Emotions ran high at the Marion County Fair livestock sale on July 18.
The livestock sale serves as the final event of the fair each year. 4-H and FFA members sell the livestock projects they have been working on throughout the year. Animals up for auction during the sale include swine, beef, sheep and goats. Various small livestock projects are also up for auction during the sale.
While the sale serves as the conclusion of the county fair, it also serves as the end of a relationship between the exhibitor and their animal. After months of laboring with the livestock to prepare for the show ring, the sale marks the final few moments each exhibitor gets to spend with their animal before it is sent to the packing plant.
It is not uncommon to see tears running down the cheeks of exhibitors as they take their sheep for one final walk around the ring or adjust their calf’s legs while it is centered in the livestock pavilion. After all, the sale is the final time exhibitors will step into the show ring with the animals they poured hours into in preparation for fair.
Although the livestock sale is a sad day for many exhibitors, it also gives them something to be proud of. While they are no longer being judged and competing for ribbons in the show ring, the sale is the moment when exhibitors are rewarded for the months of hard work with their projects.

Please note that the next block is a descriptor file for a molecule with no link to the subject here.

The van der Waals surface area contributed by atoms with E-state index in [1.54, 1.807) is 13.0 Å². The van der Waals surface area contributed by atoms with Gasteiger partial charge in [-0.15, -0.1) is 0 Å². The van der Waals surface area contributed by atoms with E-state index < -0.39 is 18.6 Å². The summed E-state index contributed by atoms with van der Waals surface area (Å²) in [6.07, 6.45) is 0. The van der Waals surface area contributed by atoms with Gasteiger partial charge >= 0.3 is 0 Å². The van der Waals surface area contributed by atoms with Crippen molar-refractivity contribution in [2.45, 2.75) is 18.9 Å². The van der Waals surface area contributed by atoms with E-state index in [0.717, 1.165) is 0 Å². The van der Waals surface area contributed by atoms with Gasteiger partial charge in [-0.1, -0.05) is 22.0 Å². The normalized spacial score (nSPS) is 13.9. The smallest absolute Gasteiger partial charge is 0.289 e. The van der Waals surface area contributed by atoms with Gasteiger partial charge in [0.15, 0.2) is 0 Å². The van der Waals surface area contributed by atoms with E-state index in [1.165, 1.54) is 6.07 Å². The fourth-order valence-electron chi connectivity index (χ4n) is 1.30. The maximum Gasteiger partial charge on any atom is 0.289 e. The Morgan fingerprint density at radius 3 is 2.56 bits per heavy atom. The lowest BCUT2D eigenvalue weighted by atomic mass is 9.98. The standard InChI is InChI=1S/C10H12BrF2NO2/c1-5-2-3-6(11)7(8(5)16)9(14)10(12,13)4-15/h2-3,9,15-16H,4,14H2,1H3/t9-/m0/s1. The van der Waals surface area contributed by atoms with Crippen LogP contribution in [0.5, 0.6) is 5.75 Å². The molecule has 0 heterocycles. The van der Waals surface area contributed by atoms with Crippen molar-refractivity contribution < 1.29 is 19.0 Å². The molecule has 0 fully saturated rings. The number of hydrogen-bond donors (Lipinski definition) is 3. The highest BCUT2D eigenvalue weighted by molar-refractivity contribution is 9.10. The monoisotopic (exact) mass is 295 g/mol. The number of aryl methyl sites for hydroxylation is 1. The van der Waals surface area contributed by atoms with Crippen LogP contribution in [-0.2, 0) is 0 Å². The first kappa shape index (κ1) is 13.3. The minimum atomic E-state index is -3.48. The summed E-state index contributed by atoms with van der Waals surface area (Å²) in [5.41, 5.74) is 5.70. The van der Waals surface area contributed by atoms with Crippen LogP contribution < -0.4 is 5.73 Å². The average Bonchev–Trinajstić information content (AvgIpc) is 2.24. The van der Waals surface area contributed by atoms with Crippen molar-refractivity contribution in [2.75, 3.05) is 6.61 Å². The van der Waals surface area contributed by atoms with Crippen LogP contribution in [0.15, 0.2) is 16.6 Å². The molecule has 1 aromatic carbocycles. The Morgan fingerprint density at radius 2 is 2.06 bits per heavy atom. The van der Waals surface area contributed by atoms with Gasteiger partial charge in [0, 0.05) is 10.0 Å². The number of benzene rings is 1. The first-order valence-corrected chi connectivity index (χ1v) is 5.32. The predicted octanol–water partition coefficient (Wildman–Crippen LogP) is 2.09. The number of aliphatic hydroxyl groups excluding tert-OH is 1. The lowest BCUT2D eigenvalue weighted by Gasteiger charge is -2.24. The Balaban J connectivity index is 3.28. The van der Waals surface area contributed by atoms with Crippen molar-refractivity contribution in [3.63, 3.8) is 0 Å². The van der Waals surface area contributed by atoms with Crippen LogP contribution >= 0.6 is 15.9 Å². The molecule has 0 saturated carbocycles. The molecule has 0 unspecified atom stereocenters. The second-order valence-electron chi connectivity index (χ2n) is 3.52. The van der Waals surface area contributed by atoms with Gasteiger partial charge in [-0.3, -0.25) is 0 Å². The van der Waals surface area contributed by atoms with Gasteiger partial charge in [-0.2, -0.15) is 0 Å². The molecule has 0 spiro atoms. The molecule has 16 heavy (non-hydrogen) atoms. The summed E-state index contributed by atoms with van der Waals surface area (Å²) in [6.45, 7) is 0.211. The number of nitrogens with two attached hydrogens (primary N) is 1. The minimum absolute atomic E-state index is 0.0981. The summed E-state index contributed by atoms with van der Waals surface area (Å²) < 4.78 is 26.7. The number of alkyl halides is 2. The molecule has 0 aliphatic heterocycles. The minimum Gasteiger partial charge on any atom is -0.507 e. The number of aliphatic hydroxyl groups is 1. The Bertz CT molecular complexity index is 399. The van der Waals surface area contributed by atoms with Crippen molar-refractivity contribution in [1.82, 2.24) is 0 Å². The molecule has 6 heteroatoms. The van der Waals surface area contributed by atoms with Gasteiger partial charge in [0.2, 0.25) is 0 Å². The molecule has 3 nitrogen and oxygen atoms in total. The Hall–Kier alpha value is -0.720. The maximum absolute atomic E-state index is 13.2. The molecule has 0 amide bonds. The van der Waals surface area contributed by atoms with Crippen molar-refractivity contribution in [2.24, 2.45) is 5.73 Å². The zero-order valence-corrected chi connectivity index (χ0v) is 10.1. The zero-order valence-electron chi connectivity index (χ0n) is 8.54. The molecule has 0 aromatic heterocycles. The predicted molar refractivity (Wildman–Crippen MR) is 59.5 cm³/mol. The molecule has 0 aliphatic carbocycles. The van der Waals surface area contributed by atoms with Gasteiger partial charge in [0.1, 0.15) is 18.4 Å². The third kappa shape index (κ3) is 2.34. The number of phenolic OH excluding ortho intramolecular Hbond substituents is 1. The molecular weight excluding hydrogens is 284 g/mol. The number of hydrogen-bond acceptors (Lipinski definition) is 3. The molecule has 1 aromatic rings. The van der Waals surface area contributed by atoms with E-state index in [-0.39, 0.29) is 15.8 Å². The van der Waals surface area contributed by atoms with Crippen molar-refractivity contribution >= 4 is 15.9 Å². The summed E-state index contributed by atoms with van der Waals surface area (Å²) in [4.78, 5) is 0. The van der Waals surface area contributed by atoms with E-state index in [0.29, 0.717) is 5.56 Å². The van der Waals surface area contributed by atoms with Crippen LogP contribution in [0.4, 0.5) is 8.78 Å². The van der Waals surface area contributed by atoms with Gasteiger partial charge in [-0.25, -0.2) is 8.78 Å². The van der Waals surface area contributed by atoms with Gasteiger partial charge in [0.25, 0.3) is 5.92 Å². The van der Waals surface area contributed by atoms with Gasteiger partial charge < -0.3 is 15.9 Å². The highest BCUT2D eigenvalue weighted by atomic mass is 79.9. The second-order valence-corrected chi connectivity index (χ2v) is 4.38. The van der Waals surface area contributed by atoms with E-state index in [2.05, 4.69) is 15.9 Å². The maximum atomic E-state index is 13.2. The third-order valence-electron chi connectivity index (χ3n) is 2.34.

Buyers from local businesses across the county attend the livestock sale to bid on and purchase the animals up for auction. The sale is a way for businesses to show support for not only local youth but also the 4-H and FFA programs.
“4-H is an incredible program,” says Casey Gerhardt, Assistant Vice President at Iowa State Savings Bank. “It’s important to us to support the kids. This is the kind of stuff that will create the leaders of tomorrow.”
Gerhardt, who also oversees agricultural lending at Iowa States Savings Bank, says the bank is very agriculturally focused. Because of this, the business sees value in programs such as 4-H and FFA, especially as they benefit youth in the community.
“From our point of view, we believe in it and we believe in the kids,” says Gerhardt. “We think it’s a great program.”
The support shown from local businesses throughout the county helps exhibitors feel better during the sale. Knowing the work they put into their livestock is appreciated by others takes away some of the sting that comes with saying goodbye to the animals.
As the livestock sale ends and the final animals leave the ring and are taken to the trailers, exhibitors begin thinking ahead to next year’s county fair. They will return with new animals and projects, ready once again to enter the show ring.